18 Sep 2023 6:31 AM GMT
Speaking at the inaugural session of the United Nations Commission on International Trade Law (UNCITRAL) South Asia Conference, 2023, Chief Justice of D Y Chandrachud, highlighted the issue of skewed gender composition in various International arbitral tribunals and institutions.“I am pleased to note that various International arbitral tribunals and institutions have curated regionally...
Speaking at the inaugural session of the United Nations Commission on International Trade Law (UNCITRAL) South Asia Conference, 2023, Chief Justice of D Y Chandrachud, highlighted the issue of skewed gender composition in various International arbitral tribunals and institutions.
“I am pleased to note that various International arbitral tribunals and institutions have curated regionally diverse panels of arbitrators. I'm certain that this diversity is a contributor to the success of these institutions in transcending geographical and cultural barriers. However, the gendered compositions in these panels are hard to miss. We face what is called a diversity paradox. That is, a mismatch between our stated objectives and actual appointments. Less than 10 percent of all Indian arbitrators on various International institutional panels, are women. ICC’s 2022 report on gender diversity identified an unconscious bias as contributing to this problem", he said at the event held on September 14.
He referred to the gender handbook recently launched by the Supreme Court to identify and remove the use of words and phrases, loaded with gender stereotypes, in judgments and court language. “I hope that our gender handbook will take the theme of discussions beyond public law into more profitable commercial spaces.” he said.
Stressing on the need for female representation in all forms of dispute resolution, the CJI said “It is heartening to note that some arbitration rules have taken the cue in employing gender neutral pronouns in their texts. However, the overwhelming majority of impanelled arbitrators are men. Women, as persons of all genders, belong also in all institutions of dispute resolution. Speaking of and more importantly speaking to some of these issues is critical to the development of law and policy on dispute resolution.”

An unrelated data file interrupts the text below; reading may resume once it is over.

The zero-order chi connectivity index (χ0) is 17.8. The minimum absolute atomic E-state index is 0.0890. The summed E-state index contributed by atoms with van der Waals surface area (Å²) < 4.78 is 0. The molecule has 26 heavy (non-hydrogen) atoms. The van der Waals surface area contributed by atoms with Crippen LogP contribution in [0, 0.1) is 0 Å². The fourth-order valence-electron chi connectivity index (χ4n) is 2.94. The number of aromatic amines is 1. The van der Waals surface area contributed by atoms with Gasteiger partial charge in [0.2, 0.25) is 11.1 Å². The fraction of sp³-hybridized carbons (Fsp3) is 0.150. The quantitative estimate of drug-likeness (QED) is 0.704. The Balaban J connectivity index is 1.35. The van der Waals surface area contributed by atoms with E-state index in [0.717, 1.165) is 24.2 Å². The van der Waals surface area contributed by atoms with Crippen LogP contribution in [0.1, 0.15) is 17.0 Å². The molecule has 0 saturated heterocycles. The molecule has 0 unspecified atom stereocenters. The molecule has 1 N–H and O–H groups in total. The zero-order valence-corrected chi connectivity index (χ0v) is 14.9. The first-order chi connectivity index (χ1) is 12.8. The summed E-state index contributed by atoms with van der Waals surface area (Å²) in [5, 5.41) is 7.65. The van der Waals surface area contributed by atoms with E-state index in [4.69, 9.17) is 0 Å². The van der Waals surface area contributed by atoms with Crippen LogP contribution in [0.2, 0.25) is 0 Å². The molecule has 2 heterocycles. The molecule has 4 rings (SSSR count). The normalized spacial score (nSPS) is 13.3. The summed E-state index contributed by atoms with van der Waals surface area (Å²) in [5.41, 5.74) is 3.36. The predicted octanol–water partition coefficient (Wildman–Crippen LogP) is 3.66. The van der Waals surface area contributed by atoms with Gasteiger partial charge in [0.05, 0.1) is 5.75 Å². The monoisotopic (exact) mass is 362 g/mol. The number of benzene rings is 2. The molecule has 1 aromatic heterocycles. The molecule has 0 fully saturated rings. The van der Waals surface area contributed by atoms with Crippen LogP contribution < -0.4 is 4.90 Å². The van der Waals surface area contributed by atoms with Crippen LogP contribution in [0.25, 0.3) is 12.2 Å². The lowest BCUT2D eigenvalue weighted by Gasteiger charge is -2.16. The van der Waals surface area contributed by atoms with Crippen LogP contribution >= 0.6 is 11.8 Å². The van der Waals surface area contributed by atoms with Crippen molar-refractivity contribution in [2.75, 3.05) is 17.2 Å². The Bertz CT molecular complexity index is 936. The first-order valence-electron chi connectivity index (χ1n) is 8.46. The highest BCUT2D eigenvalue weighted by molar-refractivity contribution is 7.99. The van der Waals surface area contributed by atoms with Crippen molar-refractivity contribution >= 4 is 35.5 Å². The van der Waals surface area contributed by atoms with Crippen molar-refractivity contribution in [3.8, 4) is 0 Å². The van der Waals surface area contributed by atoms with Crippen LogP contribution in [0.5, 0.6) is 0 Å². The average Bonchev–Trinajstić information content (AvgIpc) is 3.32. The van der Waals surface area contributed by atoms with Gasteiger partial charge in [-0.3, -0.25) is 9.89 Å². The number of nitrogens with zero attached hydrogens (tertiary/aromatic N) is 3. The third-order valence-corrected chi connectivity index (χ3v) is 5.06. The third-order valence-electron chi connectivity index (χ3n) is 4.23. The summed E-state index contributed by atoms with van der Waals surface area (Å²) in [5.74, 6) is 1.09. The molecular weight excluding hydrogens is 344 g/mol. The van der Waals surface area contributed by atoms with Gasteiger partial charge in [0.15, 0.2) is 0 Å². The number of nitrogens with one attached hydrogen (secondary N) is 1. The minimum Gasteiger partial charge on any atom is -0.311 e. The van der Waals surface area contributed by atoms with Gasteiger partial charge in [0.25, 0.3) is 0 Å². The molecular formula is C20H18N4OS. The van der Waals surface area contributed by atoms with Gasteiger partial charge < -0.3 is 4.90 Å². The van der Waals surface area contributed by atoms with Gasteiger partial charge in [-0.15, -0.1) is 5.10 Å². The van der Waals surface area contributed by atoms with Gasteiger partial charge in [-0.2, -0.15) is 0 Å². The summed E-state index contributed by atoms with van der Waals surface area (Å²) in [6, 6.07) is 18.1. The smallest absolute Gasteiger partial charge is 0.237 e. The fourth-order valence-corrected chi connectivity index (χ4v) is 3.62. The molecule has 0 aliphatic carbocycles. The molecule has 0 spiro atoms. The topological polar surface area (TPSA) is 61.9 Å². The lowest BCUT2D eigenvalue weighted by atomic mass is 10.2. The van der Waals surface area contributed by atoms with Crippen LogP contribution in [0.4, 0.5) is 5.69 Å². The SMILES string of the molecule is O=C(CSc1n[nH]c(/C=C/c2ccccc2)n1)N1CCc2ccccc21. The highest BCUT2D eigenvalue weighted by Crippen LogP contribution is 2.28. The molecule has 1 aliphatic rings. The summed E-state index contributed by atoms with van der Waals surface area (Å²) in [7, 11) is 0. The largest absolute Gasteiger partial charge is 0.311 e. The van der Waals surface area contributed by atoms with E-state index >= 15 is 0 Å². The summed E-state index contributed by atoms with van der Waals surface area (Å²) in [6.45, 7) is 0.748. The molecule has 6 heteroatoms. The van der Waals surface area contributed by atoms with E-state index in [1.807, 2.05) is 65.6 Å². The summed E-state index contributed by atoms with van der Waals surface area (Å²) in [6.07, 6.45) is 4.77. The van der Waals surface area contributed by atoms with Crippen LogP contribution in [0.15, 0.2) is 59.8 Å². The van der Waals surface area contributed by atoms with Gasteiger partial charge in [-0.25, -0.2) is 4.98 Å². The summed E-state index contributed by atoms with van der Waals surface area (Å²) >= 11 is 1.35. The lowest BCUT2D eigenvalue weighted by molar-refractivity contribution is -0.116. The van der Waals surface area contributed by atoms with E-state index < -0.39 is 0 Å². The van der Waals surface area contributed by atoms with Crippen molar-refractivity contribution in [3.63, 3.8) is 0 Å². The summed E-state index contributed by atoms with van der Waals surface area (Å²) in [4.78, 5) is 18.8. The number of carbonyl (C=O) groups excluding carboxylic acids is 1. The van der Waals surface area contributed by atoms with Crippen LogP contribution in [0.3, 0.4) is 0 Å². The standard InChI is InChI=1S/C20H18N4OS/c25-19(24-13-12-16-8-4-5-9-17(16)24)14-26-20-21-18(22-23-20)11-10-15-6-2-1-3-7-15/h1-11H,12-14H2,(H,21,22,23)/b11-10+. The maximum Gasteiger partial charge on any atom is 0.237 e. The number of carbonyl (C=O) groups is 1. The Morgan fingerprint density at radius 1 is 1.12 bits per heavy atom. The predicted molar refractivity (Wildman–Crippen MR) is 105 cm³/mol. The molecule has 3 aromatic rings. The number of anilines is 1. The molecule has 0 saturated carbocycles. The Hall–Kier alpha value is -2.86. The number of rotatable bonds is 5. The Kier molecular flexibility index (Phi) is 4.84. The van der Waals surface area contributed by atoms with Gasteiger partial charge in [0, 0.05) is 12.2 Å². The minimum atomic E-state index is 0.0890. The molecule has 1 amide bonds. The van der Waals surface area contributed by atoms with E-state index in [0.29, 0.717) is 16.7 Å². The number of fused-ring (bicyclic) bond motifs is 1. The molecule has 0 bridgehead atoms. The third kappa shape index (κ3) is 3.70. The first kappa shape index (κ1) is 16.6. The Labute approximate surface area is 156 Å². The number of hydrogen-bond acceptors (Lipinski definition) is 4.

The Chief Justice also spoke on the need for cooperation between South Asian countries for development of its legal systems and business practices since the countries have a lot in common. "The many similarities in our cultural and social setup undoubtedly seep into our business practices and legal systems. Our economies are also interconnected, increasingly so, in the digital age” he said.
“When countries walk hand in hand, the progress of one becomes the progress of all.” The CJI said
He also highlighted the recent MoU entered into between India and Singapore through their Supreme Courts on advancing cooperation in judicial education and research. “This is one of the many MoUs that India has signed with South Asian Nations that foster knowledge sharing and collective advancement. Our judiciaries are walking in tandem.” he said.
In his address, CJI Chandrachud expressed his optimism in India’s future as an arbitrating country. “Of course new ideas and processes are initially viewed with mistrust. We have now moved far beyond this atmosphere of mistrust into calling ADR [Alternate Dispute Resolution] as Appropriate Dispute Resolution mechanisms.”
The move to arbitration would be particularly beneficial for smaller or mid-tier enterprises, who will not be required to shell out large sums in legal fees for court proceedings that may take years to conclude, he said. “As members of the legal community we know better than anyone that this is hardly a profitable phenomenon, perhaps except for us, especially for smaller and mid-sized enterprises.” he added.
Speaking on how far India has come in this regard, he said that the first ever National Arbitration Institution, Indian Council of Arbitration, was established in 1965 and now there are about 35 such institutions across the country. The Delhi International arbitration Center has gone from handling 78 cases in 2009 to 5868 cases in 2022, he pointed out. “With its eye on best practices India has steadily charted a course where arbitrations are the preferred mode of dispute resolution.” he said.
The CJI also used the occasion to highlight some of the recent technological strides taken by the Supreme Court. “From e-filing and record keeping to real-time Information Systems everything is being done digitally. Electronic case management systems are available at the click of a button. Today the Supreme Court of India has onboarded all its data on the National Judicial Data Grid in a new era of transparency and accountability. The Supreme Court issues entry passes through a virtual platform. Almost 700 of them which are issued every day to people who visit our court. We live stream hearings of certain constitutionally significant cases and we release transcripts of oral arguments in those cases.”
“A friend once told me a few days back, in fact that watching one of these live hearings on YouTube was better than watching a Netflix movie on occasion!” He said in a lighter vein.
He also informed the gathering that the Supreme Court is about to enter into an MoU with the Indian Institute of Technology (IIT), Madras to leverage Artificial Intelligence (AI) into the work of the Supreme Court.